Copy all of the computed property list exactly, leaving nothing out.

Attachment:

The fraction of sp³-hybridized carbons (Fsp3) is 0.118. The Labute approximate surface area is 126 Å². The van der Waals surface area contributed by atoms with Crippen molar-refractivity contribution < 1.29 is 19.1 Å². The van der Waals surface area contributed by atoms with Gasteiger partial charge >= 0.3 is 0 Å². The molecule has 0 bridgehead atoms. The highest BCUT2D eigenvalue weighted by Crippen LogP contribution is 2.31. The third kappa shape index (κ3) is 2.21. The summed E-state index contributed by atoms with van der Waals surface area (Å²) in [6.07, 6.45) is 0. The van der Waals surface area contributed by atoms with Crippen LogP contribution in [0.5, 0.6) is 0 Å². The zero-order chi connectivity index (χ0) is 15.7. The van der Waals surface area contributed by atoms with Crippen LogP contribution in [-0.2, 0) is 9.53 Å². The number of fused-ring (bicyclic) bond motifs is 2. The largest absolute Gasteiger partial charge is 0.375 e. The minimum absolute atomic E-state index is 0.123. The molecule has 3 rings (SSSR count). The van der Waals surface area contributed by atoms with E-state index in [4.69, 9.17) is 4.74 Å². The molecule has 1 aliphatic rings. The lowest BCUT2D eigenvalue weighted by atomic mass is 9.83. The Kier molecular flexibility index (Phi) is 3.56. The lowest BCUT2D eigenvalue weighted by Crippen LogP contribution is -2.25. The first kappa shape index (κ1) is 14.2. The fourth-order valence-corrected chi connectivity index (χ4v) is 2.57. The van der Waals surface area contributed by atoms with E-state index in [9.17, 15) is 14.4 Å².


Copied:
The fraction of sp³-hybridized carbons (Fsp3) is 0.118. The Labute approximate surface area is 126 Å². The van der Waals surface area contributed by atoms with Crippen molar-refractivity contribution < 1.29 is 19.1 Å². The van der Waals surface area contributed by atoms with Gasteiger partial charge >= 0.3 is 0 Å². The molecule has 0 bridgehead atoms. The highest BCUT2D eigenvalue weighted by Crippen LogP contribution is 2.31. The third kappa shape index (κ3) is 2.21. The summed E-state index contributed by atoms with van der Waals surface area (Å²) in [6.07, 6.45) is 0. The van der Waals surface area contributed by atoms with Crippen LogP contribution in [0.5, 0.6) is 0 Å². The zero-order chi connectivity index (χ0) is 15.7. The van der Waals surface area contributed by atoms with Crippen LogP contribution in [-0.2, 0) is 9.53 Å². The number of fused-ring (bicyclic) bond motifs is 2. The largest absolute Gasteiger partial charge is 0.375 e. The minimum absolute atomic E-state index is 0.123. The molecule has 3 rings (SSSR count). The van der Waals surface area contributed by atoms with E-state index in [4.69, 9.17) is 4.74 Å². The molecule has 1 aliphatic rings. The lowest BCUT2D eigenvalue weighted by atomic mass is 9.83. The Kier molecular flexibility index (Phi) is 3.56. The lowest BCUT2D eigenvalue weighted by Crippen LogP contribution is -2.25. The first kappa shape index (κ1) is 14.2. The fourth-order valence-corrected chi connectivity index (χ4v) is 2.57. The van der Waals surface area contributed by atoms with E-state index in [9.17, 15) is 14.4 Å².